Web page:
The articy:draft client

In a nutshell

The articy:draft client is the core component for creative working. It contains all the editors for story flows, entities, locations and assets and uses a server connection to synchronize data with the server. You can also consider it the "front-end" through which you can view and edit your projects.

articy:draft client - For administrators

You can use the articy:draft client to administrate your server and projects. Details can be found on Server administration

articy:draft client - For designers

After a successful connection and log-in, the articy:server sends a list of available projects to your articy:draft client, which will be displayed in the project selector. "Available projects" are those where you are assigned as a resource. The project administrators can pick users known to the server and add them to their project's "staff", either as regular team members, administrators or guests. Guests can open projects, but their access is limited to read-only. They can view everything in the exact same way as team members, but they cannot make any changes.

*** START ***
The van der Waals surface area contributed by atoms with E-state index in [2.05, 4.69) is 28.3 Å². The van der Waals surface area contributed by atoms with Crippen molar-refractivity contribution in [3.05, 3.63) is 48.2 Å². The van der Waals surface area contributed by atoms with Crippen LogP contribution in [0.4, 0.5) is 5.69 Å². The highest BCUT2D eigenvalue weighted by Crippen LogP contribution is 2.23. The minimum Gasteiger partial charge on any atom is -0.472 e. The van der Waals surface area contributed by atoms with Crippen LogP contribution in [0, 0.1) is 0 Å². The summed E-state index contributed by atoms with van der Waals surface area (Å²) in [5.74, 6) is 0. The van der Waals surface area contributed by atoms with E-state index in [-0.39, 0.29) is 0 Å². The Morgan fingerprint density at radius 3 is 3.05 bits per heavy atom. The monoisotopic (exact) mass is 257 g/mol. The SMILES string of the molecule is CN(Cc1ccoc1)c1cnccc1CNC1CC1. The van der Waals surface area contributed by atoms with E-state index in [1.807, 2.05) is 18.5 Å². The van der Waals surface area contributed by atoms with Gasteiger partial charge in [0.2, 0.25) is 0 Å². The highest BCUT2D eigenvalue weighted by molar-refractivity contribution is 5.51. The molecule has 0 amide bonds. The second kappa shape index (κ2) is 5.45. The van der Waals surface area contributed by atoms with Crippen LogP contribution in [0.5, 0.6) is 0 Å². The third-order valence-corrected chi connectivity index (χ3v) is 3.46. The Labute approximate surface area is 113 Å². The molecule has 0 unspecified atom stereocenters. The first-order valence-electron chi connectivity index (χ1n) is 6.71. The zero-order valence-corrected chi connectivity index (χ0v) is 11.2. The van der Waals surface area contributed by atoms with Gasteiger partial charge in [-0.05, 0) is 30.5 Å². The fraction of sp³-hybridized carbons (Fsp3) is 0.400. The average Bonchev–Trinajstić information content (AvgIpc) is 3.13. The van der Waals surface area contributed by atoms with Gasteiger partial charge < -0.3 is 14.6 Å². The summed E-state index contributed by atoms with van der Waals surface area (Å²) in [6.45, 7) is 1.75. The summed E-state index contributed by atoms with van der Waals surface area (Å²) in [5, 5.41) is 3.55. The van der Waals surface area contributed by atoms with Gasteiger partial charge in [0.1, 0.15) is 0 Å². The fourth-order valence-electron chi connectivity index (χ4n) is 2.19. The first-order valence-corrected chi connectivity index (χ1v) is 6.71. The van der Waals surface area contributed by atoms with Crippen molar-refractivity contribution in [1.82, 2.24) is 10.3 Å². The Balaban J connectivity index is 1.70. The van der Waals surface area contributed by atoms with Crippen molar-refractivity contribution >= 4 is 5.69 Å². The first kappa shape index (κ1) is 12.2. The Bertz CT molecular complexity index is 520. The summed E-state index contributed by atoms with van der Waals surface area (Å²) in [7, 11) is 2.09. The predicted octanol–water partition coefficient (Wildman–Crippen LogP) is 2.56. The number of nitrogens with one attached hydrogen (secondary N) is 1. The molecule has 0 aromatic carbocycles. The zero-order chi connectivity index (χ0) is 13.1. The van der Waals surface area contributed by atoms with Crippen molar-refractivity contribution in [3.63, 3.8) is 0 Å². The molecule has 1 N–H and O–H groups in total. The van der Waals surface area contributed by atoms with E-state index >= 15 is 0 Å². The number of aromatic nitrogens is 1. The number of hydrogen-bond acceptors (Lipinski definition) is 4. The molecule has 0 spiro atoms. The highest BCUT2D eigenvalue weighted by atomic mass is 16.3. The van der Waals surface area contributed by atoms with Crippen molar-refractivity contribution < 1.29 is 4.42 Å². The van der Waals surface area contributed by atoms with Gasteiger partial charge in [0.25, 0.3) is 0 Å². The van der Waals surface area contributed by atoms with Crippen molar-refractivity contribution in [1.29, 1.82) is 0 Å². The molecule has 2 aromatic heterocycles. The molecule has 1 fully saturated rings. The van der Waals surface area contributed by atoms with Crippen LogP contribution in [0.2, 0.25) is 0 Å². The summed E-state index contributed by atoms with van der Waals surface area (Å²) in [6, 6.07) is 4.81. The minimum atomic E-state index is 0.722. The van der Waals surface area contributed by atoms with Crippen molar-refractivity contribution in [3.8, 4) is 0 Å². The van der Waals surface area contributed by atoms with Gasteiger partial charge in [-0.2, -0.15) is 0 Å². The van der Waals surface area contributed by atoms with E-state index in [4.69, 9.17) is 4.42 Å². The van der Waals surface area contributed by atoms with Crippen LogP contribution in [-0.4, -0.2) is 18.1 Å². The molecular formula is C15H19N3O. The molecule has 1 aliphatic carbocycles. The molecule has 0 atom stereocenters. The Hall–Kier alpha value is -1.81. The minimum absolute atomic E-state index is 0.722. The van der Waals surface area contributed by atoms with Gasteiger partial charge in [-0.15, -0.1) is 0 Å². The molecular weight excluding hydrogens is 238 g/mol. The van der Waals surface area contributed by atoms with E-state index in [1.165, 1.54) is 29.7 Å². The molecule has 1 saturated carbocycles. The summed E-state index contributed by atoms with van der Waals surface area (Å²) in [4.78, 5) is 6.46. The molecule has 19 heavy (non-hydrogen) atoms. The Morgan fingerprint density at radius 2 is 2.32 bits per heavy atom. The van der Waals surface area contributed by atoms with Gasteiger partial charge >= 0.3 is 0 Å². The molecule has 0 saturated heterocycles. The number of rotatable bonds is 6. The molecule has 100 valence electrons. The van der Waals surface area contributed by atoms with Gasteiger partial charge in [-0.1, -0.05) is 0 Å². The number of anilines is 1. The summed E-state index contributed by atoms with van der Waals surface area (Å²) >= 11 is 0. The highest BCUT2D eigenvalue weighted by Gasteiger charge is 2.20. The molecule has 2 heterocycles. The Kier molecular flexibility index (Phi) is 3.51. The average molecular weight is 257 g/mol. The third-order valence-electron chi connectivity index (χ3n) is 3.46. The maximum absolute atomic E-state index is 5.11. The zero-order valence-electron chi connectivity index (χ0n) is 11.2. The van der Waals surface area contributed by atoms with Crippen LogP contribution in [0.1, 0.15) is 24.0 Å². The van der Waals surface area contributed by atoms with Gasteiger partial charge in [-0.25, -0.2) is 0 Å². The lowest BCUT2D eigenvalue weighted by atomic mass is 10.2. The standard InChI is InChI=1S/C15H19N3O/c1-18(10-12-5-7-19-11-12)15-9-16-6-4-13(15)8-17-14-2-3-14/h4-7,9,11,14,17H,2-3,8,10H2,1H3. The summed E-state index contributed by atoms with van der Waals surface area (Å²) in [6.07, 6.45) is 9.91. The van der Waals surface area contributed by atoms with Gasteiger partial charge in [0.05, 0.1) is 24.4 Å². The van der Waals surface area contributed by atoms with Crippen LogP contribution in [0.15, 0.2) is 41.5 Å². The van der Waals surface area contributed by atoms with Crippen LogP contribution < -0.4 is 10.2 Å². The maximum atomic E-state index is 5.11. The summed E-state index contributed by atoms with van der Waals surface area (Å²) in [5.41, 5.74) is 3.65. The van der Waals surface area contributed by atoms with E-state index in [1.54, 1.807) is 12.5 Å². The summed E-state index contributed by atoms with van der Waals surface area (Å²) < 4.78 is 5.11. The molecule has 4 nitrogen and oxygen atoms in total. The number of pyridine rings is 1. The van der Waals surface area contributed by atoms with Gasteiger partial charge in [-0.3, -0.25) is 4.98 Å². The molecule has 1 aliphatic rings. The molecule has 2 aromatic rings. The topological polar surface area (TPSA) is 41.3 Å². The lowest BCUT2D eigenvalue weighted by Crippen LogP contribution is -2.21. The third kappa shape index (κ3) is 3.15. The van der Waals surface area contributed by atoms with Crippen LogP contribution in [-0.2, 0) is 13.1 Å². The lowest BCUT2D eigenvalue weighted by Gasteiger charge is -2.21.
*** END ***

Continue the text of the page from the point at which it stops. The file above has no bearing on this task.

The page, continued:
After you have opened a project, you can explore it via the various means that articy:draft offers. Yet, you cannot start working before you have claimed a portion of the project for editing. This helps avoiding conflicts where two team members have modified the same pieces of data. These kinds of conflicts can hardly be resolved when it comes to storytelling, thus articy:draft's approach won't allow two users to change the same data fragments at the same time.